Synopsis by Hal Erickson
Told in flashback form, Tail Gunner Joe traces the rise and fall of Wisconsin senator Joseph McCarthy (Peter Boyle). The story begins with McCarthy's judicial career, then progresses to his rise to the U.S. senate on the Republican ticket and his ultimate exploitation of the postwar "anti- communist" movement. Declaring in a 1950 speech that he personally knows of several communists in high government offices, McCarthy becomes a major political power, influencing the outcome of elections, stoking the flames of the "Red Scare" of the 1950s and ruining the reputations of several people suspected of being "commie-symps". The Senator meets his Waterloo when he takes on the US Army, accusing the military of harboring known subversives. During a televised hearing, he recklessly casts aspersions upon a young lawyer, prompting defense attorney Joseph Welch (Burgess Meredith) to mutter disconsolately "Have you no sense of decency, sir?" Television reveals McCarthy for the demagogue that he is, and soon he plunges into obscurity and acute alcoholism. He dies discredited in 1957 while still only in his forties. Tail Gunner Joe is in its own way as biased and unfair as any of Joe McCarthy's diatribes but this made-for-TV movie works as a brisk, entertaining recollection of an era in which "guilt by association" was a byword. As Joe McCarthy, Peter Boyle's performance is so convincing that it borders on the supernatural.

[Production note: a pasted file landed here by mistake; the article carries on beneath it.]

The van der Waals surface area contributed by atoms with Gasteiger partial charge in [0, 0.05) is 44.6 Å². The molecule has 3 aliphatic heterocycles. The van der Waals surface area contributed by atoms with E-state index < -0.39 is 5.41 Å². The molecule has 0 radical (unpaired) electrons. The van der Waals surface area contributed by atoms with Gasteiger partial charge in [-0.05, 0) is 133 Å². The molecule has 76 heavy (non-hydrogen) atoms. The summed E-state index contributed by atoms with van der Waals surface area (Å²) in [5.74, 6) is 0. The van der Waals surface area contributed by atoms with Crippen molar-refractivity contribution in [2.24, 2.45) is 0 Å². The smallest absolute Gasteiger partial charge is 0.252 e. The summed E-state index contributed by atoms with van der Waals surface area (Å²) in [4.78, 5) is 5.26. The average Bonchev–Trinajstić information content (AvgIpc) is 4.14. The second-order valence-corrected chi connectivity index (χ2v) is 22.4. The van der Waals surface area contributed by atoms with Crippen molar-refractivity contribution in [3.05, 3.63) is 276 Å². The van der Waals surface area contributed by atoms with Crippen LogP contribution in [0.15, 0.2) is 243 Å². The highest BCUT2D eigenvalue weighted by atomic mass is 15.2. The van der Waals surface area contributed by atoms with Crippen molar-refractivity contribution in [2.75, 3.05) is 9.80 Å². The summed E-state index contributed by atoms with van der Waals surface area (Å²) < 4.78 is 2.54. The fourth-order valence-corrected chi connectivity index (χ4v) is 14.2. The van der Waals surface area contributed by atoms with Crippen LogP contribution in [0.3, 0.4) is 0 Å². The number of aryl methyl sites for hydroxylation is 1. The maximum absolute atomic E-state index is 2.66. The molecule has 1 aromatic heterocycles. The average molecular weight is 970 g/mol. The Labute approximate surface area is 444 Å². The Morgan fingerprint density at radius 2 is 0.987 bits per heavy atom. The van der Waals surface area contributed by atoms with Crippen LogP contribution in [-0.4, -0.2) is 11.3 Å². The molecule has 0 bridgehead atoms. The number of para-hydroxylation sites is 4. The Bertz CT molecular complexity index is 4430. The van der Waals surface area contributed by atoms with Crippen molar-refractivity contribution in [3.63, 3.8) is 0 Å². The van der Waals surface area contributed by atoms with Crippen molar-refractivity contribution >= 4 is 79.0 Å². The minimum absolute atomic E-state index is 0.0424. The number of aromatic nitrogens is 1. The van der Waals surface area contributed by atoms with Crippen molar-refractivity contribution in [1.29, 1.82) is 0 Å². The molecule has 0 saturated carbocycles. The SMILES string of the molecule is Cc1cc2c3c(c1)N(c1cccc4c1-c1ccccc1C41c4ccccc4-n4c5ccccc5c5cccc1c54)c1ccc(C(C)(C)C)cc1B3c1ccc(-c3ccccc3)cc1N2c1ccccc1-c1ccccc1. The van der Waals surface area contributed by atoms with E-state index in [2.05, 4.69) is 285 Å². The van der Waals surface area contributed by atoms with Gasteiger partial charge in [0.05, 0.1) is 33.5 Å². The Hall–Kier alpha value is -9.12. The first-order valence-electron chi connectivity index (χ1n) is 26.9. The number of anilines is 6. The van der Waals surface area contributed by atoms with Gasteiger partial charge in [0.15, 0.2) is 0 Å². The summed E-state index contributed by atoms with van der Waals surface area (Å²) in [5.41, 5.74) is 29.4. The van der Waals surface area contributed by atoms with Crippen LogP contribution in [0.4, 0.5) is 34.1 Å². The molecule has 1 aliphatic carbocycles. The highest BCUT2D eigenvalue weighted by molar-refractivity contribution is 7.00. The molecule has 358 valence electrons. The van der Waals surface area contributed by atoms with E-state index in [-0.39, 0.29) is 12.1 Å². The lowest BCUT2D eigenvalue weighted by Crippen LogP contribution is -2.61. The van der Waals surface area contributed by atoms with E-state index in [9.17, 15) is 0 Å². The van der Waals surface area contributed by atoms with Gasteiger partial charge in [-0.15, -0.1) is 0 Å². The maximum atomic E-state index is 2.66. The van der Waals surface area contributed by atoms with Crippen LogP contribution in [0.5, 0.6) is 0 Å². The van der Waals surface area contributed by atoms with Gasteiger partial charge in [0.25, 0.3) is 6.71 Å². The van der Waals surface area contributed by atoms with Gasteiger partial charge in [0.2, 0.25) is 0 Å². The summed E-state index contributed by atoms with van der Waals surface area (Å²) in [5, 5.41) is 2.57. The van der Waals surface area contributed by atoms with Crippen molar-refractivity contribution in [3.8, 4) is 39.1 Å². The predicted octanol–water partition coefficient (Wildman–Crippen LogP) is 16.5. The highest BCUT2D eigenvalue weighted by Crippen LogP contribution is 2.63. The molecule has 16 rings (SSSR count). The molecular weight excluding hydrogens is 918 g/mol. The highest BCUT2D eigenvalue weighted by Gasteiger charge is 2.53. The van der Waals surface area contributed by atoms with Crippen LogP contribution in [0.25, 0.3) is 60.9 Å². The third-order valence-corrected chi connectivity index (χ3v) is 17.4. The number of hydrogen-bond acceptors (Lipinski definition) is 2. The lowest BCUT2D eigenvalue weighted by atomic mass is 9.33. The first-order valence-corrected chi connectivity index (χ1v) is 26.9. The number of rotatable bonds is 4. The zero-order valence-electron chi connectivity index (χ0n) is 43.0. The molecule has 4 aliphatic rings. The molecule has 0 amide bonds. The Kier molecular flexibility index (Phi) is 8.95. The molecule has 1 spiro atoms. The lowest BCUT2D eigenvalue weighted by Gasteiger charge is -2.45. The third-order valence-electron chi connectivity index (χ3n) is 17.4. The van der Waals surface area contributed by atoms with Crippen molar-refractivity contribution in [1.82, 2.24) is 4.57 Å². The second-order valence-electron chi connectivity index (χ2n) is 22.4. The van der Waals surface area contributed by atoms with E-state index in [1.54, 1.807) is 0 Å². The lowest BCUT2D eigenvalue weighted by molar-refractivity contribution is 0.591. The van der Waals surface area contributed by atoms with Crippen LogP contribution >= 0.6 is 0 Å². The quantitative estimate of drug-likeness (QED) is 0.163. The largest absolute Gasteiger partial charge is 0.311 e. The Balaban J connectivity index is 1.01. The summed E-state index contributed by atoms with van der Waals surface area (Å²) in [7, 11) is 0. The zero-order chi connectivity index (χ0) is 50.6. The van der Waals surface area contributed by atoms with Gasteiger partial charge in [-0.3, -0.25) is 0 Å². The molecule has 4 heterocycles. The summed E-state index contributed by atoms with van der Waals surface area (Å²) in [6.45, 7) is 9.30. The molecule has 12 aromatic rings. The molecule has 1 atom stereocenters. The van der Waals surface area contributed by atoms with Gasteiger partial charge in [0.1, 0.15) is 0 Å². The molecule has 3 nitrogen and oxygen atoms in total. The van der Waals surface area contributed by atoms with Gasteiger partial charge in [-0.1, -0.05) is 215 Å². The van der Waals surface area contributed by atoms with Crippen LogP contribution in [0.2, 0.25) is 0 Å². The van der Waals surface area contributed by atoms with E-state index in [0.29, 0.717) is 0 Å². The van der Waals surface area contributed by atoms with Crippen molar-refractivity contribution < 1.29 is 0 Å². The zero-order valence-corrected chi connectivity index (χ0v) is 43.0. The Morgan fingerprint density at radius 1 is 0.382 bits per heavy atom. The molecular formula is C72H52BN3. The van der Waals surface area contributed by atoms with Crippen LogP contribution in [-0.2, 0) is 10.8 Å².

politics, army, career, Communism, election, exploitation, flashback, government, guilt, hearing [sense], infiltration, influence, lawyer, military, movement [action], office, politician, power, recollection, Republican-Party, reputation, Senate, Senator, speech, suspect, television